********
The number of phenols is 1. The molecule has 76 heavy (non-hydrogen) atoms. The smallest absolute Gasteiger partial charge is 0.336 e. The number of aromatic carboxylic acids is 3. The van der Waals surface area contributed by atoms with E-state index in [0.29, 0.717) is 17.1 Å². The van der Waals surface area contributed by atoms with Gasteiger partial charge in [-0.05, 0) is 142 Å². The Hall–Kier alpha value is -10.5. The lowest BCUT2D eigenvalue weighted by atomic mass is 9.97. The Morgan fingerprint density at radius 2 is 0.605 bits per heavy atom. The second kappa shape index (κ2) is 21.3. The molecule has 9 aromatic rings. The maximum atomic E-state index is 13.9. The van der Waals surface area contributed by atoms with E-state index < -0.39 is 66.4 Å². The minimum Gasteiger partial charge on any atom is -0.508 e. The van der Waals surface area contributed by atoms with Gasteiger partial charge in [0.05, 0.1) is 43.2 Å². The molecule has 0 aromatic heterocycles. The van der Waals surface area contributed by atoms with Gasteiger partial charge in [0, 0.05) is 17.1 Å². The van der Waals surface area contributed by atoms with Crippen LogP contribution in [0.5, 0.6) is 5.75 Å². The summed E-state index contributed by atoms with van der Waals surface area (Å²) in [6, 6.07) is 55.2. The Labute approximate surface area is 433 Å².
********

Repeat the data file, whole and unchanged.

The number of phenols is 1. The molecule has 76 heavy (non-hydrogen) atoms. The smallest absolute Gasteiger partial charge is 0.336 e. The number of aromatic carboxylic acids is 3. The van der Waals surface area contributed by atoms with E-state index in [0.29, 0.717) is 17.1 Å². The van der Waals surface area contributed by atoms with Gasteiger partial charge in [-0.05, 0) is 142 Å². The Hall–Kier alpha value is -10.5. The lowest BCUT2D eigenvalue weighted by atomic mass is 9.97. The Morgan fingerprint density at radius 2 is 0.605 bits per heavy atom. The second kappa shape index (κ2) is 21.3. The molecule has 9 aromatic rings. The maximum atomic E-state index is 13.9. The van der Waals surface area contributed by atoms with E-state index < -0.39 is 66.4 Å². The minimum Gasteiger partial charge on any atom is -0.508 e. The van der Waals surface area contributed by atoms with Gasteiger partial charge in [0.05, 0.1) is 43.2 Å². The molecule has 0 aromatic heterocycles. The van der Waals surface area contributed by atoms with Gasteiger partial charge in [0, 0.05) is 17.1 Å². The van der Waals surface area contributed by atoms with Crippen LogP contribution in [0.5, 0.6) is 5.75 Å². The summed E-state index contributed by atoms with van der Waals surface area (Å²) in [6, 6.07) is 55.2. The Labute approximate surface area is 433 Å².